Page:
The advocates’ early enthusiasm for this technology led to a waiver of legally required tests to demonstrate the safety of new food products. This waiver was based on the argument that GE foods are no different from conventional foods, and are “Generally Recognized as Safe” (GRAS). But hundreds of scientists regard GE technology as dramatically different from historical methods of plant hybridization and selection, and express concerns about the safety of GE foods. While people do not immediately become ill from eating GE foods, several studies have shown that they could have long-term negative impacts on human health.

Finally, genetic engineering, which has been called a precise method to modify organisms, is really a form of crude “hacking.” Scientists have a very limited understanding of the complex interactions of genes, and, in their ignorance, they are fooling around with Mother Nature.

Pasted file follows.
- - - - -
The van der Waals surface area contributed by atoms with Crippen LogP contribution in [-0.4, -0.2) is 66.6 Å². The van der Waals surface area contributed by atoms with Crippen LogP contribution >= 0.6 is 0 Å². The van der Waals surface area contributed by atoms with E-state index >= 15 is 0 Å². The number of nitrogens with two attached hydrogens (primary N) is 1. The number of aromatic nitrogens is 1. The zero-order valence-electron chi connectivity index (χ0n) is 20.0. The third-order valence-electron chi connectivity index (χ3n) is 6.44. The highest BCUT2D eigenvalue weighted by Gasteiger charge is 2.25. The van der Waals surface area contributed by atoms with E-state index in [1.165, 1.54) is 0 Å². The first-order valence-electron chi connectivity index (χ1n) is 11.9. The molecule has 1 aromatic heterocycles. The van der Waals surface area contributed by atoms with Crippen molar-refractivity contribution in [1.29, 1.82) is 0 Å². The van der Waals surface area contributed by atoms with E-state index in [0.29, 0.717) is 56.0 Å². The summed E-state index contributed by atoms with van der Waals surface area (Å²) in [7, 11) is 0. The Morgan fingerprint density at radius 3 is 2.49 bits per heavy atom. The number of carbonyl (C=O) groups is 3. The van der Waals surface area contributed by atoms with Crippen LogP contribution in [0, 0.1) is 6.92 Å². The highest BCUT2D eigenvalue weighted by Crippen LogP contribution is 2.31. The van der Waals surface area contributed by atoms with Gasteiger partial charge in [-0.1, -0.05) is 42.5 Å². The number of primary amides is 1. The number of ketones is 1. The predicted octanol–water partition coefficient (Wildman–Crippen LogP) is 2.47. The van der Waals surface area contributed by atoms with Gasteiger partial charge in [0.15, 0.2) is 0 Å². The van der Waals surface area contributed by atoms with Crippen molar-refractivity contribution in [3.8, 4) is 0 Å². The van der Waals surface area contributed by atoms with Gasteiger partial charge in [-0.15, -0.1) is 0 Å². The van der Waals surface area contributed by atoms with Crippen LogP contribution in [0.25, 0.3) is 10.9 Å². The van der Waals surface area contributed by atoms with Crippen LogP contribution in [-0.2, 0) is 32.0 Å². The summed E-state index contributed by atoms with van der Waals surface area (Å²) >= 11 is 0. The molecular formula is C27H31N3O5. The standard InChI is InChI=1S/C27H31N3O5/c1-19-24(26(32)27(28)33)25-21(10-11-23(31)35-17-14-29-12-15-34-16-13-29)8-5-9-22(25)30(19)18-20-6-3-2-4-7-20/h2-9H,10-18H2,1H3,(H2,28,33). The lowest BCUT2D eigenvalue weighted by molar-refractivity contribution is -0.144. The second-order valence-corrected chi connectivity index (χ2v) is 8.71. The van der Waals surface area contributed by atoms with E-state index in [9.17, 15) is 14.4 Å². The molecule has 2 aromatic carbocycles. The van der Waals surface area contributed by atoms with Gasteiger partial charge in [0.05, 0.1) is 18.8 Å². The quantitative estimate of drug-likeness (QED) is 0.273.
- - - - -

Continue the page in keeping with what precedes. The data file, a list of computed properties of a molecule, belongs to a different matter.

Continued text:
Drucker advocates the elimination of GE food products as “inherently high-rick” and unable to “conform to the requirements of food safety laws, the standards of science, or the protocols of information technology.” He contends that this could be accomplished by simply enforcing the food safety law of 1958. His preferred alternative is fuller development of environmentally friendly, sustainable and natural methods based on time-honored practices of organic agriculture.

As a growing numbers of food retailers and restaurants adopt “GMO-free” food products, and their customers choose organic foods (which are GMO-free, by definition), the technology could fade away. We’ll see.